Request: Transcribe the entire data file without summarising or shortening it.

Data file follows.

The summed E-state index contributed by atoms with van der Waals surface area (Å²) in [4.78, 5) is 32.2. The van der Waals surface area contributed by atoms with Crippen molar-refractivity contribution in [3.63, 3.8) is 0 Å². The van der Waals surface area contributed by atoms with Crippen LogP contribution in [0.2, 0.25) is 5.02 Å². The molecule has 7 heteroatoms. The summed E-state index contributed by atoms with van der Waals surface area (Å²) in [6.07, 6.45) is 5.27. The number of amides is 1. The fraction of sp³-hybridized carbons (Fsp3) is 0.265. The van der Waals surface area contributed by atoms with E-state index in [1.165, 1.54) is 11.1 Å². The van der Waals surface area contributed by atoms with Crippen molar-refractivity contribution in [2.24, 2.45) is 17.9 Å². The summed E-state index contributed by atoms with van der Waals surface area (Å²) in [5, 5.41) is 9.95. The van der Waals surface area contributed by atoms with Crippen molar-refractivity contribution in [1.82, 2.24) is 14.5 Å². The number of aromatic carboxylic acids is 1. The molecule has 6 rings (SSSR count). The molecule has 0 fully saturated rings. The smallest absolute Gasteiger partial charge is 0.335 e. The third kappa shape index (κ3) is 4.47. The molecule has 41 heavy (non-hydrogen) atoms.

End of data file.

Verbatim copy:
The summed E-state index contributed by atoms with van der Waals surface area (Å²) in [4.78, 5) is 32.2. The van der Waals surface area contributed by atoms with Crippen molar-refractivity contribution in [3.63, 3.8) is 0 Å². The van der Waals surface area contributed by atoms with Crippen LogP contribution in [0.2, 0.25) is 5.02 Å². The molecule has 7 heteroatoms. The summed E-state index contributed by atoms with van der Waals surface area (Å²) in [6.07, 6.45) is 5.27. The number of amides is 1. The fraction of sp³-hybridized carbons (Fsp3) is 0.265. The van der Waals surface area contributed by atoms with E-state index in [1.165, 1.54) is 11.1 Å². The van der Waals surface area contributed by atoms with Crippen molar-refractivity contribution in [2.24, 2.45) is 17.9 Å². The summed E-state index contributed by atoms with van der Waals surface area (Å²) in [5, 5.41) is 9.95. The van der Waals surface area contributed by atoms with Crippen molar-refractivity contribution in [1.82, 2.24) is 14.5 Å². The number of aromatic carboxylic acids is 1. The molecule has 6 rings (SSSR count). The molecule has 0 fully saturated rings. The smallest absolute Gasteiger partial charge is 0.335 e. The third kappa shape index (κ3) is 4.47. The molecule has 41 heavy (non-hydrogen) atoms.